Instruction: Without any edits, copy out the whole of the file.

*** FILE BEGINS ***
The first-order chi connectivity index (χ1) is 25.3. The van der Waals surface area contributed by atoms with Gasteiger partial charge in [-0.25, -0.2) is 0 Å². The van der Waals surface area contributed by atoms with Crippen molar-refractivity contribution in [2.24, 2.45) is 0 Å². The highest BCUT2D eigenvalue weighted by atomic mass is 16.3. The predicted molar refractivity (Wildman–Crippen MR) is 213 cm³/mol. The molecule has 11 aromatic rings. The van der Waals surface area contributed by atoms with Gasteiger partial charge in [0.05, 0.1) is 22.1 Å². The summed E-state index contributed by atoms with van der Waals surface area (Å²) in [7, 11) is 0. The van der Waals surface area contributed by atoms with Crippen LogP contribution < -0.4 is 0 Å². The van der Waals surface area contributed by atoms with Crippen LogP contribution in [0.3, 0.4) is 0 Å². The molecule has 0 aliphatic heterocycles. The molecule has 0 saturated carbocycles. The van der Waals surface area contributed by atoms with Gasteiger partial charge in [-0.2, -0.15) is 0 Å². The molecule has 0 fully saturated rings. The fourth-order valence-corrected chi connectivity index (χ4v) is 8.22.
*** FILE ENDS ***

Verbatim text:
The first-order chi connectivity index (χ1) is 25.3. The van der Waals surface area contributed by atoms with Gasteiger partial charge in [-0.25, -0.2) is 0 Å². The van der Waals surface area contributed by atoms with Crippen molar-refractivity contribution in [2.24, 2.45) is 0 Å². The highest BCUT2D eigenvalue weighted by atomic mass is 16.3. The predicted molar refractivity (Wildman–Crippen MR) is 213 cm³/mol. The molecule has 11 aromatic rings. The van der Waals surface area contributed by atoms with Gasteiger partial charge in [0.05, 0.1) is 22.1 Å². The summed E-state index contributed by atoms with van der Waals surface area (Å²) in [7, 11) is 0. The van der Waals surface area contributed by atoms with Crippen LogP contribution < -0.4 is 0 Å². The van der Waals surface area contributed by atoms with Crippen LogP contribution in [0.3, 0.4) is 0 Å². The molecule has 0 aliphatic heterocycles. The molecule has 0 saturated carbocycles. The van der Waals surface area contributed by atoms with Gasteiger partial charge in [-0.2, -0.15) is 0 Å². The molecule has 0 fully saturated rings. The fourth-order valence-corrected chi connectivity index (χ4v) is 8.22.